He takes a sip of tea and then says “how many of you think that’s tea in there?”

Up next is “Sexy Lady” which is sung by Tre and which Wale says “is one of the classic songs that came out in any genre.”  Tre encourages everyone to “feel free to dance if you want to.  Feel free to get close to each other if you want to.”  People sing along right from the start.  I enjoyed the dirty but not lyric

“I’m gonna pick you up on Saturday, maybe you can give me some whats her name.”

For this show, Wale gets more than three tracks,  He gets six, in fact.  The second to last song is “Sue Me”  which he says “is special to me.  I feel like I’m a next level person when I get to the last verse.”  I was pretty fascinated by his lyrics

Maybe ’cause I was searchin’, I found me the perfect person
But me and her didn’t work out, she buried what she worked for
And I carried the bitterness of a kola nut
Nigerian shit, my parents never showed much
Womanizer, probably could’ve been a feminist
‘Cause I respect ’em, but Lord, I got polygamy problems

But it’s the chorus that is so nice:

Sue me, l’m rootin’ for everybody that’s black

He also says “pro-black isn’t anti-white” which a lot of people forget.

There’s some cool guitar and keyboard soloing in this song some cool soloing.  And I like the open hi-hat sound that Eric Curry uses on this song and some others.

He ends the set by saying, “I got one of the biggest songs in the country right now so let’s get into it.”  Again, I’ve never heard of it, I guess the music world is horribly siloed.  Before the song starts he thanks the audience for their energy:

It’s not like a show live crazy turnt up energy.  It’s more like a I gotta get to work in the morning, I’m not as turnt up as you.  And maybe like some of my superiors are watching me so…  shout out to everybody with a Finsta who can show they here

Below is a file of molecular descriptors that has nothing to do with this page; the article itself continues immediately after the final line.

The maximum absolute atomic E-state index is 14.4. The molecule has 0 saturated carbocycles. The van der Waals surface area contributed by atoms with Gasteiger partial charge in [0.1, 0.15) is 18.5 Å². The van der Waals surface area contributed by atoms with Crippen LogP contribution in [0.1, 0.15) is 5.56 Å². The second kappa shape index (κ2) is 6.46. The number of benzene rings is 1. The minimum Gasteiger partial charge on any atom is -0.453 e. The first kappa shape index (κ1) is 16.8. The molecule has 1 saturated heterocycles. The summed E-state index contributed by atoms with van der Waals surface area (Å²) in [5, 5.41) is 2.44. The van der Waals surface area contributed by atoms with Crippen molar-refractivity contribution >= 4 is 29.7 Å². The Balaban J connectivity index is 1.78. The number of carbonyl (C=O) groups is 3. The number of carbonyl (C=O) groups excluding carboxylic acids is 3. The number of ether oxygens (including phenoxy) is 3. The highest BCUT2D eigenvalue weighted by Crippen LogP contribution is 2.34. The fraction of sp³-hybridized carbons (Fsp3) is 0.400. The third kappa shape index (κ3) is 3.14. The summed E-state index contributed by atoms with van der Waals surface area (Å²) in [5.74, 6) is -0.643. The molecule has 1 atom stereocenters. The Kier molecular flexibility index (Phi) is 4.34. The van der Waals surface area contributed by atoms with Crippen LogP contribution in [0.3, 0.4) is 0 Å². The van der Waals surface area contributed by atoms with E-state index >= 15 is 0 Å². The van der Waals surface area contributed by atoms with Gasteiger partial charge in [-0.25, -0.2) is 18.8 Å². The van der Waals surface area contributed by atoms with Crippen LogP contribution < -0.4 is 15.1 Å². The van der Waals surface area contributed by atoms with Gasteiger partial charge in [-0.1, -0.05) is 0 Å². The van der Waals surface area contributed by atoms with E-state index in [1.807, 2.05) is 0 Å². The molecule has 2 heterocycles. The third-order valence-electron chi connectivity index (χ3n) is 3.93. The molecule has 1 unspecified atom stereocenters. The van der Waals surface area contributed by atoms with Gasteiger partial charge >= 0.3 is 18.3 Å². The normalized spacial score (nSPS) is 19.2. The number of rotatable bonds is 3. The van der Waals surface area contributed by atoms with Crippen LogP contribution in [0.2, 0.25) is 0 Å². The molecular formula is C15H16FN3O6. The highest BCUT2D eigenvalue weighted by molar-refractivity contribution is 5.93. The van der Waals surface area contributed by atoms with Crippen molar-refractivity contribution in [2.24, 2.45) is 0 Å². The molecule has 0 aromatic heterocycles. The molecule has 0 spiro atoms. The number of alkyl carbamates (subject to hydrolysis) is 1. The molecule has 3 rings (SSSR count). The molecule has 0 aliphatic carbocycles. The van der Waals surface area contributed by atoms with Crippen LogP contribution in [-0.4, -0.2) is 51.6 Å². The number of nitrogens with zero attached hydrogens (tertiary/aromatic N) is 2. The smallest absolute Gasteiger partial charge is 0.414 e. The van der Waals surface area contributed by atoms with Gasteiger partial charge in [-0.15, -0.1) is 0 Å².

For “On Chill” he encourages everyone “You ain’t gonna get in trouble for clapping for yourself.”

Wale really won me over by the end of this set.  I went from never having heard of him, to hoping for more success for him.  And I’m not the only older white guy to feel that way.

Wale‘s Seinfeld-inspired The Album About Nothing an extension of his 2008 The Mixtape About Nothing, marks the first time the comedian has featured on a Number One album.   You can hear about the 60-year-old comic’s unlikely friendship with the 30-year-old rapper and what attracted him to the Wale’s music in this NPR interview.

[READ: January 26, 2020] “You Will Never Be Forgotten”

This story starts out in a shocking way: “The rapist is such an inspiraton that he started a newsletter to share his story.”

I couldn’t believe what I was reading.

The rapist chronicles his transformation from a nerdy ducking into the muscular entrepreneur swan he is today.

It turns out this newsletter began “as a motivational tool for his annual charity triathlon” but it is now a meditation on health, tech culture and “of course, pushing through limitations and not understanding the meaning of the word ‘no.'”

Then we see the whole story: “the woman has been following the rapist on social media since the rape, though her accounts don’t officially ‘follow’ the rapist.”

I love that the story  doesn’t let up on calling him what he is.

But I also loved that the story is about more than this.   For the woman works as a content moderator at the world’s most popular search engine, in a room with no windows or ventilation system. (more…)